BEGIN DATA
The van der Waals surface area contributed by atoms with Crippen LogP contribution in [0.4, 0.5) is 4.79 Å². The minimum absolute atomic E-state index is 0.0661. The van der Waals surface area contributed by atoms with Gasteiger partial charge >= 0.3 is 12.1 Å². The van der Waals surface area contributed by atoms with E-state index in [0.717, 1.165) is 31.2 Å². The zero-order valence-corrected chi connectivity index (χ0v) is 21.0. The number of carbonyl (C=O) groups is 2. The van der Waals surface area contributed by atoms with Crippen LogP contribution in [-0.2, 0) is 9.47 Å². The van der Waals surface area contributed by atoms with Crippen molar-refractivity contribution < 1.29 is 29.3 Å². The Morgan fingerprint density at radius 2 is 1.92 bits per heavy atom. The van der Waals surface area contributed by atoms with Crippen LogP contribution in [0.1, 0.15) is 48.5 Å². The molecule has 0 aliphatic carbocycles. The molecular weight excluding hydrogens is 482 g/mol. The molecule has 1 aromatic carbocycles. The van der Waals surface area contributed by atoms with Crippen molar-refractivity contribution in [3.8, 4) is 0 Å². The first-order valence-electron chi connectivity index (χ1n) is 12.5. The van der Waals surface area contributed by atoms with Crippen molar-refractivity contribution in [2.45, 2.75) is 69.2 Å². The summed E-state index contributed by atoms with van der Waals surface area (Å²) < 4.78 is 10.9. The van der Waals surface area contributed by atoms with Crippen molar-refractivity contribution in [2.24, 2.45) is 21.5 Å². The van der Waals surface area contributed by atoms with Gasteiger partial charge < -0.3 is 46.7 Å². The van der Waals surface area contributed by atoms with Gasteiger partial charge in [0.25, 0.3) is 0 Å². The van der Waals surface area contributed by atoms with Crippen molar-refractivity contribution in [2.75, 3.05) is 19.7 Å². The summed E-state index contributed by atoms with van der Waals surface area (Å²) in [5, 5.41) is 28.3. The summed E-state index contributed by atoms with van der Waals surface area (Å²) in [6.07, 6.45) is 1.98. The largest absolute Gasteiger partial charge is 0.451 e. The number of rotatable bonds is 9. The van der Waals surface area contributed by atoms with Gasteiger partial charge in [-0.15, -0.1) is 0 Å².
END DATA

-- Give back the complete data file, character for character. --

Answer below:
The van der Waals surface area contributed by atoms with Crippen LogP contribution in [0.4, 0.5) is 4.79 Å². The minimum absolute atomic E-state index is 0.0661. The van der Waals surface area contributed by atoms with Gasteiger partial charge >= 0.3 is 12.1 Å². The van der Waals surface area contributed by atoms with E-state index in [0.717, 1.165) is 31.2 Å². The zero-order valence-corrected chi connectivity index (χ0v) is 21.0. The number of carbonyl (C=O) groups is 2. The van der Waals surface area contributed by atoms with Crippen LogP contribution in [-0.2, 0) is 9.47 Å². The van der Waals surface area contributed by atoms with Crippen molar-refractivity contribution < 1.29 is 29.3 Å². The Morgan fingerprint density at radius 2 is 1.92 bits per heavy atom. The van der Waals surface area contributed by atoms with Crippen LogP contribution in [0.1, 0.15) is 48.5 Å². The molecule has 0 aliphatic carbocycles. The molecular weight excluding hydrogens is 482 g/mol. The molecule has 1 aromatic carbocycles. The van der Waals surface area contributed by atoms with Crippen molar-refractivity contribution in [3.8, 4) is 0 Å². The first-order valence-electron chi connectivity index (χ1n) is 12.5. The van der Waals surface area contributed by atoms with Crippen molar-refractivity contribution in [2.45, 2.75) is 69.2 Å². The summed E-state index contributed by atoms with van der Waals surface area (Å²) < 4.78 is 10.9. The van der Waals surface area contributed by atoms with Crippen molar-refractivity contribution in [2.24, 2.45) is 21.5 Å². The van der Waals surface area contributed by atoms with Gasteiger partial charge < -0.3 is 46.7 Å². The van der Waals surface area contributed by atoms with Gasteiger partial charge in [0.25, 0.3) is 0 Å². The van der Waals surface area contributed by atoms with Crippen molar-refractivity contribution in [2.75, 3.05) is 19.7 Å². The summed E-state index contributed by atoms with van der Waals surface area (Å²) in [5, 5.41) is 28.3. The summed E-state index contributed by atoms with van der Waals surface area (Å²) in [6.07, 6.45) is 1.98. The largest absolute Gasteiger partial charge is 0.451 e. The number of rotatable bonds is 9. The van der Waals surface area contributed by atoms with Gasteiger partial charge in [-0.15, -0.1) is 0 Å².